Your post is unclear and confusing. In some places you assume a marginally employable worker that is employed. Elsewhere you assume a not employed person.
You seem to be asking if a not employed person receiving UBI creates value for society. I will answer to that in the hope that it is a succinct re-expression of your intended question. I will ignore non-market production such as what occurs in a household where for example a spouse produces valuable child care and remains at home while the other spouse produces value by working at a company.
If we cannot determine that a person consistently destroys value in an employment situation then we will continually value the avoidance of value destruction. Since generally we can make that determination, because we can wisen-up, this kind of accounting seems unnecessary beyond a short term mistake. I think your question is not focused on the short term. I think a longer term focus suggests we will not value the avoidance of value destruction. One way to understand this is to determine the price an employer is willing to pay to avoid the loss created by the value destroying employee. It is initially as much as the value that could be destroyed but after deciding to leave that person idle, the price an employer is willing to pay becomes zero. The decision is sufficient to solve the problem.
I think it makes sense to assume that an idle person is not creating value, rather then to try to account for costs and benefits of employment situations that did not happen. This serves as my answer to your question that asks "if an unemployed person actually provides more benefit to society by not working than working". Edit: In your comment you posit that a young Einstein entertains people by playing video games and makes science discoveries. Entertainers are not idle. Doing science is not being idle. This part of my answer concerns people that are strictly idle.
You inquired whether individual consumption is valuable to society. By definition consumption cannot create a benefit for society apart from the benefit to the consumer unless you imagine the individual is consuming something bad like a toxic waste that is an environmental hazard. Usually we assume the individual is consuming something good, like an apple, and once it is consumed, that apple cannot be consumed again. In that one act of consumption, involving one individual and one apple, society did not enter the picture so there no benefit to society apart from the benefit to the consumer. Individual consumption is the enjoyment of value regardless of whether the person is idle or producing.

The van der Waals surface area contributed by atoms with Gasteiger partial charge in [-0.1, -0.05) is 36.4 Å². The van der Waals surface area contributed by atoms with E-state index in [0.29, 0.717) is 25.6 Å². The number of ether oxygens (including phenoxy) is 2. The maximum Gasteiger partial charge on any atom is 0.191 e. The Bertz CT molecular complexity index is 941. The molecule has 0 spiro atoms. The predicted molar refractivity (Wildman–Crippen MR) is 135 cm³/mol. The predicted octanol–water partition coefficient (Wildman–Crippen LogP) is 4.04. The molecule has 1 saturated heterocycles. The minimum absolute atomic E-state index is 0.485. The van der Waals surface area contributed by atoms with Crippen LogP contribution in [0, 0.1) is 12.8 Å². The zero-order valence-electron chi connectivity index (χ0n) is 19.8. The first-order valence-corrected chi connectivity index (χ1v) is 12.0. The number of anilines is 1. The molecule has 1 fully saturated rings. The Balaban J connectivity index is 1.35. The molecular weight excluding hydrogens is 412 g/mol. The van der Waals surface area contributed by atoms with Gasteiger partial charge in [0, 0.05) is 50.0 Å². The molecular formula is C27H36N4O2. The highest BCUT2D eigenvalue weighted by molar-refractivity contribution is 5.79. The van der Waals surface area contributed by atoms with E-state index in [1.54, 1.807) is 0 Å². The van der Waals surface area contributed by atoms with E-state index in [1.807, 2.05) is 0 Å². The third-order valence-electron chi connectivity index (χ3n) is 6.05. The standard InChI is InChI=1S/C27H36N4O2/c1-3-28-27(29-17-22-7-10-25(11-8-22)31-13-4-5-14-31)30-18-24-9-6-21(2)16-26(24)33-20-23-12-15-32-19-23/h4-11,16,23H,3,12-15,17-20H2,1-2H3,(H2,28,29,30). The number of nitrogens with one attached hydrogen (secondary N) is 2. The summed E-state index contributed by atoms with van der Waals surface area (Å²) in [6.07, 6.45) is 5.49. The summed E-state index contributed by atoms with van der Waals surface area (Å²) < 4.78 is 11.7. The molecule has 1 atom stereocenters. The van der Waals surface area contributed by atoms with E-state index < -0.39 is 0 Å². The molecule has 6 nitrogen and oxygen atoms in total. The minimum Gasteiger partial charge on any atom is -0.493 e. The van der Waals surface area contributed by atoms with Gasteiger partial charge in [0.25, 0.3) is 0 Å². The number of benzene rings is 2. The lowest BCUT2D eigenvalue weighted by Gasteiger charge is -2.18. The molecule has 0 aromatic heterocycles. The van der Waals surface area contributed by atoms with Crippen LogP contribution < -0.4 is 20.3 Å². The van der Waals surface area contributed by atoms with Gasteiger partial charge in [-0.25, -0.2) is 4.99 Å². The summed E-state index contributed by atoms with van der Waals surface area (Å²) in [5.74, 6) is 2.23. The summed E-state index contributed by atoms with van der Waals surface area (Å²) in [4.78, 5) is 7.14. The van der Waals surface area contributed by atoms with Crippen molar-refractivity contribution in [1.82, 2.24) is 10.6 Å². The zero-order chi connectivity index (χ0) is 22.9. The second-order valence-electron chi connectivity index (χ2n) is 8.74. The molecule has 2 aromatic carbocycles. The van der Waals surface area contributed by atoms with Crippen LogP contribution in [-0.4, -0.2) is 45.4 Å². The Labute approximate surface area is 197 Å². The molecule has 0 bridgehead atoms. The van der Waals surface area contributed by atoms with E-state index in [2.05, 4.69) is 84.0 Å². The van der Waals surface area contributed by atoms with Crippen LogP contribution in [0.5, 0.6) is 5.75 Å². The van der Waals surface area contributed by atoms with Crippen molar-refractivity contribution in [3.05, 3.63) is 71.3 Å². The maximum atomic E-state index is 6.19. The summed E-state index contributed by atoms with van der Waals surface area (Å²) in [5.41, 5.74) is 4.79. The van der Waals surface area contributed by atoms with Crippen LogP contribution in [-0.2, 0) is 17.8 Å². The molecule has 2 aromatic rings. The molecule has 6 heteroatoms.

For an individual, lifetime consumption and lifetime production do not have to match because governments make transfers. Since they don't have to match, you cannot even use consumption as some sort of estimate of the value that they might create in production. That answers your question "can an individual's value to society be defined by their consumption"?.
You inquired whether consumption drives economic health. When economists are concerned about a lack of consumption, lack of investment, or lack of demand, they are usually commenting about a short term mismatch between the qualities and quantities of what is supplied and the qualities and quantities of what is demanded, such as in a recession. I think your question is not focused on the short term. Since it is not short term, I suggest we would not be focused on whether adjusting consumption drives anything at all. In the long term a high level of consumption is a "picture" of economic health.
You wrote... "I'm looking for scientific studies where humans working in a "dirty job" has been shown to provide some intrinsic benefit over that "dirty job" being automated." I am uncertain what you mean but I interpreted this inquiry to be asking whether there is economic justification for or against the automation of dirty jobs. My comment is that whether it is economical to automate is particular to the situation; there is no universal answer and the nature of the analysis involves costs and benefits. Dirtiness can impose costs. The fact of dirtiness is subsumed in the cost consideration so from the abstract perspective, the analysis of dirty jobs is not different from other analysis.
Your post makes what seems to me to be multiple distinct inquiries. This forum discourages multiple questions in a single post.